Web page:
Avoiding Common Issues in Your Russian Localization From the Start: Part 1
While these tips may seem obvious, they will help you avoid the common issues I come across in almost every project I work on.

In part 1 of my Tips for Developers series, I show how important visual references and context can be and highlight some key points you should consider before localizing your product
1.1. Visual References
So, you've created your product. Congratulations! You've poured tons of time and energy into it, you've collaborated closely with designers and artists, and you know every pixel in intimate detail. You can see the entire visual picture: UI, characters, locations, vehicles, levels, buttons, settings, menus, reward icons, and everything else.

So far, so good. Next, you export your text and send it to your translator(s). Here's where things start to get off track. Unable to see the parts of the interface in which their translations will be used, translators have to resort to researching your product online (which won't necessarily help) or simply working blindfolded. This is one of the main issues I come across in localization!

The best way to avoid this hiccup is to give your translation team access to your build/application/website along with the files to be translated. Show them screenshots, record walk-through videos for them — in a nutshell, give them as many visual references as possible. That way, your translator can get familiar with the ins and outs of the concept, design, and functionality of your product before they start their work.
1.2. Nods to That Famous Movie
Working on something with a hidden reference to that famous movie from the 90s, that 80s hit single, or that popular cartoon character's well-known catchphrase? You don't need to mention those to your translator, right? Just let them guess! And if they get it wrong, don't worry, you can be sure someone on an online forum or on YouTube will catch their mistake later...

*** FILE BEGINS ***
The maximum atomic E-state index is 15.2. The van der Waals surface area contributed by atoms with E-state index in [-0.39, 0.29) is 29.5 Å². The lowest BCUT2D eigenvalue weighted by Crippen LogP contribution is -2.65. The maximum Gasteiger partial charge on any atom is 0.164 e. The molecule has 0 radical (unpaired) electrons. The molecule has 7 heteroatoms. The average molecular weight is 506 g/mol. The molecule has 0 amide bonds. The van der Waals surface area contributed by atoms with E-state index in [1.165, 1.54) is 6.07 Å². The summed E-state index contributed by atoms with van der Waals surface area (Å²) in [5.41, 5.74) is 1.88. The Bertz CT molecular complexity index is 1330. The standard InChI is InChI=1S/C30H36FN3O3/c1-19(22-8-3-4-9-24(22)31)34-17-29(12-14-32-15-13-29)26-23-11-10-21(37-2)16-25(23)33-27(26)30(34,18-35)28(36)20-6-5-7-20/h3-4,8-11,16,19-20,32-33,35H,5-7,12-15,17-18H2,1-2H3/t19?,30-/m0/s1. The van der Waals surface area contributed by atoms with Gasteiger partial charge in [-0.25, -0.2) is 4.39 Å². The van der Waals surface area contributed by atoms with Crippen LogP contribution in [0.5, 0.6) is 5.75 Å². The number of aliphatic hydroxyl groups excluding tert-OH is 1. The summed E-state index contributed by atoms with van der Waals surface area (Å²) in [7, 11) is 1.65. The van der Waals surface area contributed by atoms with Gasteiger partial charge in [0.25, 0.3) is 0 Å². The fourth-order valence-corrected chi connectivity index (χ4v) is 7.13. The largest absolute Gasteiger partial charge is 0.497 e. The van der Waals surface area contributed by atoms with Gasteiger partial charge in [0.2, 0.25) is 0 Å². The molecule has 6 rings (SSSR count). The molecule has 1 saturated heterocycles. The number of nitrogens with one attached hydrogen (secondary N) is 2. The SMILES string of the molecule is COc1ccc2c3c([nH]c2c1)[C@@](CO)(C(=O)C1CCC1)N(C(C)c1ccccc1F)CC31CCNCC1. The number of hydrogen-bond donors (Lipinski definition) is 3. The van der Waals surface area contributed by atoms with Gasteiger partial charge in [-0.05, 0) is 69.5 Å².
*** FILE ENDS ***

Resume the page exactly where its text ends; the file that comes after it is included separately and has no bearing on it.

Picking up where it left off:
In the screenshot below, the two characters playing chess are discussing "those bald-headed Mexican dudes". Of course, there wasn't a single mention of those "dudes" in the reference materials. Having never seen the series in question, I was only able to work out who they were through this review by HS Top and hope, in the absence of the necessary guidance from my client, that my translation was correct.
As well as nods to movies, cartoons, and iconic video games, references can also relate to specific jokes, plot points, or character traits from within the text itself. Sometimes, such references are peppered throughout large volumes of text.

It's happened to me more than once when working on a large project that I'll deliver one big batch of text, only to realize when I start the next one that I missed references and failed to make connections between the two batches because I was lacking sufficient overall context.

If you're sending your translator a large project, always include the background information they need to make informed translation decisions: summaries of plot points and story arcs, character backstories, key relationships, etc. Let your translation team focus on translating your creative ideas rather than having to guess at hidden meanings in your work.
1.3. In-Game Dialogue
Context is especially relevant when it comes to in-game dialogue.

In Russian, it's essential to know who's speaking (are they male or female? One or many?) and to whom (One man? One woman? An object? Or multiple entities?) because this information affects which grammatical constructions to be used when translating. Taking the time to note these details for your translator can save you a headache in the long run.